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Next Xbox not expected until 2013

After Xbox slapped down claims of new hardware this summer, June 2013 is a likely unveiling date

Technology trends and news by Krystal Peak
March 16, 2012 | Comments
Short URL: http://vator.tv/n/253a

 

Microsoft is poised to release the next version of its Xbox console in 2013  -- at the earliest.

Many were expecting the next-level Xbox to debut this summer, but Sony reps have shot down those hopes soon after speculation started. Now the word is the that a new device will debut at the June 2013 E3 conference, according various published reports.

Microsoft has not yet returned our requests for comment.

That could mean that there will be some serious reimagination in what an Xbox can be, since so much time and technology will have passed by mid-2013.

Back in January, we reported that Microsoft Xbox manufacturers had a banner year in 2011. Analysis by the NDP Group showed that, while 2011 was not a good year overall for the physical game sales, Microsoft Xbox products still sold successfully.

One of the last big launches for Xbox was back in fall 2010 when the Kinect came to Xbox and people were able to use gesture tech to play physical games or scan through Web-based applications.

Xbox financials

Microsoft was the frontrunner in console sales in 2011, outpacing the runner-up Sony PlayStation by 2.7 million units. Xbox 360 consoles took 49% of consumer retail spend, with $6.7 billion in total sales, which breaks down to $4.6 billion in games and accessories and $2.1 billion in consoles. Microsoft sold 66 million Xbox 360 consoles and 16 million Kinect sensors.

December 2011 was the 10th straight month that Xbox 360 held over 40% of the current-generation console market share, and the 12th straight month of being the best-selling console. Xbox 360 currently holds 46% of the current-generation console market share.

Xbox 360 had seven of the top 10 selling games in 2011: “Call of Duty Modern Warfare 3,” Elder Scrolls V: Skyrim,” “Battlefield 3,” “Assassin’s Creed: Revelations,” “Just Dance 3,” “Kinect Sports Season Two” and “Dance Central 2."

For their part, Sony is claiming that PlayStation also had a good year, citing sales of 6.5 million consoles and handset units worldwide, which includes PS2, PS3, PSP, and PlayStation Vita. The new handheld PlayStation Vita debuted in Japan in 2011 to disappointing sales, but has since improved, having sold about 500,000 units as of January 5.

Still, non-digital sales of gaming products are down in 2011. The industry brought in $17.02 billion in revenue for 2011, down 8% from $18.6 billion from the previous year.

The slump was especially apparent in the holiday season. December 2011 saw a 21% decline in retail sales of gaming products, from $18.6 billion in 2010 to 17 billion. December gaming sales usually account for about 28% of the year's totals, though in 2011 this fell to around 23%.

But those numbers include only sales of physical gaming products, not including downloads, rentals, or sales of used games. This category brought in $7.24 billion, up 7% from 2010. Even still, one report estimates that 2011 saw a 2% decline in the sales of all gaming products.

Let's hope things get better for the gaming industry in 2012. The PlayStation Vita will be released in North America on February 22, and Nintendo -- which experienced annual losses for the first time in over 30 years in 2011 -- will release its first-ever HD console sometimes between june and December 2012.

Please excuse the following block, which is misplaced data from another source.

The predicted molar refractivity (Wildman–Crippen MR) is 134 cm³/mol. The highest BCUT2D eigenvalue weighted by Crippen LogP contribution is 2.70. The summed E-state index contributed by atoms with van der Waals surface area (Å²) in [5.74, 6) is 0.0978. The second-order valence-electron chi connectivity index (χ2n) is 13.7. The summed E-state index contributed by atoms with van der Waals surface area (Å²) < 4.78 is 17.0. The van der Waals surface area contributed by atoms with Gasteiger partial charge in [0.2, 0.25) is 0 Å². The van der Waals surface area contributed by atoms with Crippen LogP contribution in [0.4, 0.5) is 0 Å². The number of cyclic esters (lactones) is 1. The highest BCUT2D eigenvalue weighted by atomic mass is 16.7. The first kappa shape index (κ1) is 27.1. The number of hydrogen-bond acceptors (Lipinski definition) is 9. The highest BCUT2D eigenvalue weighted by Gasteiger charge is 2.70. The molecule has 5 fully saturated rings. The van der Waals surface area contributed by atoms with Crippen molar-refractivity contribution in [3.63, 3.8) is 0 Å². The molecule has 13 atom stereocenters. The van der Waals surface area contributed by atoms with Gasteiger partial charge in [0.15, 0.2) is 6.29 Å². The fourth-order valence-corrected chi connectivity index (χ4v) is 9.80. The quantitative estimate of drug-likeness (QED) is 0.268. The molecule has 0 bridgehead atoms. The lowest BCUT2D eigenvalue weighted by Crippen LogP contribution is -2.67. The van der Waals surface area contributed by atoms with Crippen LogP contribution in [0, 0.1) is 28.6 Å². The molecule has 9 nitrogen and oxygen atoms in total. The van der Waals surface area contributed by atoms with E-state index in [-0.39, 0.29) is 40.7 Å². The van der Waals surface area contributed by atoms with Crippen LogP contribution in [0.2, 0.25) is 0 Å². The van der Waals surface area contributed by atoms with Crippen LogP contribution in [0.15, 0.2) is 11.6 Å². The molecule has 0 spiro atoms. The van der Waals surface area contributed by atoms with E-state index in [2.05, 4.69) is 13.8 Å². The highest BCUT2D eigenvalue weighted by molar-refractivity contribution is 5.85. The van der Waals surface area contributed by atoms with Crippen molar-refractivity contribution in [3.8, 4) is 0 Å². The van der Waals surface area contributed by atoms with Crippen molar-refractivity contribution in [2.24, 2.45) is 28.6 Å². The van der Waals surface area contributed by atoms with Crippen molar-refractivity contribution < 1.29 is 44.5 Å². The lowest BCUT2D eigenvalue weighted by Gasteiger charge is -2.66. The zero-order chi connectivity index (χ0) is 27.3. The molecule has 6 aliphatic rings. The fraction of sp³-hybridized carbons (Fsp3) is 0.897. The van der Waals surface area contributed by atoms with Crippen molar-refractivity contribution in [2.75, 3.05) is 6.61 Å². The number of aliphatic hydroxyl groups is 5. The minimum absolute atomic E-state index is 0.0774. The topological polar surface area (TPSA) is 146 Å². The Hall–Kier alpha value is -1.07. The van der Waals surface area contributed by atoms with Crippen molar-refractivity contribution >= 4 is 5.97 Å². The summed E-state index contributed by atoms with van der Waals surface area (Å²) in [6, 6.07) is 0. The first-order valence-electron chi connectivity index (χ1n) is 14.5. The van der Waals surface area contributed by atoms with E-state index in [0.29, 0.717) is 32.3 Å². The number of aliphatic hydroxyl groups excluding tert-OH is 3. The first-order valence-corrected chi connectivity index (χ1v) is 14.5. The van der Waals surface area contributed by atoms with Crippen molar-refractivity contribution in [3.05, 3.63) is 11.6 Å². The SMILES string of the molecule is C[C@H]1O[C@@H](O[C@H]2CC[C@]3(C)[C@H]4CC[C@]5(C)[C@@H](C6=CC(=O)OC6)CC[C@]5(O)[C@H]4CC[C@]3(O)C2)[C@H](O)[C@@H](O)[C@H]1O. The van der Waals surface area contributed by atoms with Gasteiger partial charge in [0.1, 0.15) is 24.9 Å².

Nintendo, on the other hand, is expected to release the Wii U later this year. 

Consoles strive to stay relevant

Gaming console systems have had to do a lot of innovating in order to stay relevant in the growing tablet, mobile phone, laptop market where social gaming is becoming king. Most consoles have partnered with Netflix, Hulu, Web companies and gesture-based games in order to increase the value of these devices (that once were just for individual-player games that were purchased once and played on demand.)

The online and mobile games are poised to grow into an $82 billion market with a revenue share of 50% as the historically popular console gaming flattens out, according to a report from Digi-Capital that came out this month. 

Social and mobile gaming has done something that few thought was possible, turned some of the least likely demographics into serious and paying gamers -- the over 40 crowd, and this is proving to be a great growth market for gaming companies and an enticing market for advertisers that want to reach that market.

Last year, gaming investment and M&A more than doubled just as private placements grew by 96% to $2 billion.

All of this attention and response to growth in gaming resulted in an 88% boost to M&A volume, brining it to 113 transactions -- with a value bump of 160% over the previous year (equating to $3.4 billion). And you can bet that protective buyers and sellers in the gaming weld like to hear that the average M&A deal size grew 38% to $30.4 million. 

While global gaming can be broken down in to multiple segments, it is important to note that the biggest players making money are still US console and media companies such as EA, Popcap, Disney and Playdom, but US gambling and Japanese mobile companies are gearing up for some serious action.

So it will be interesting to see if Xbox creates any partnerships with social gaming companies to meld to two worlds together. It looks like they have more than a year to ink such deals -- and it could encourage Zynga and the like to up the quality of their games to look better on HD TVs. Just a thought.

 

 

 


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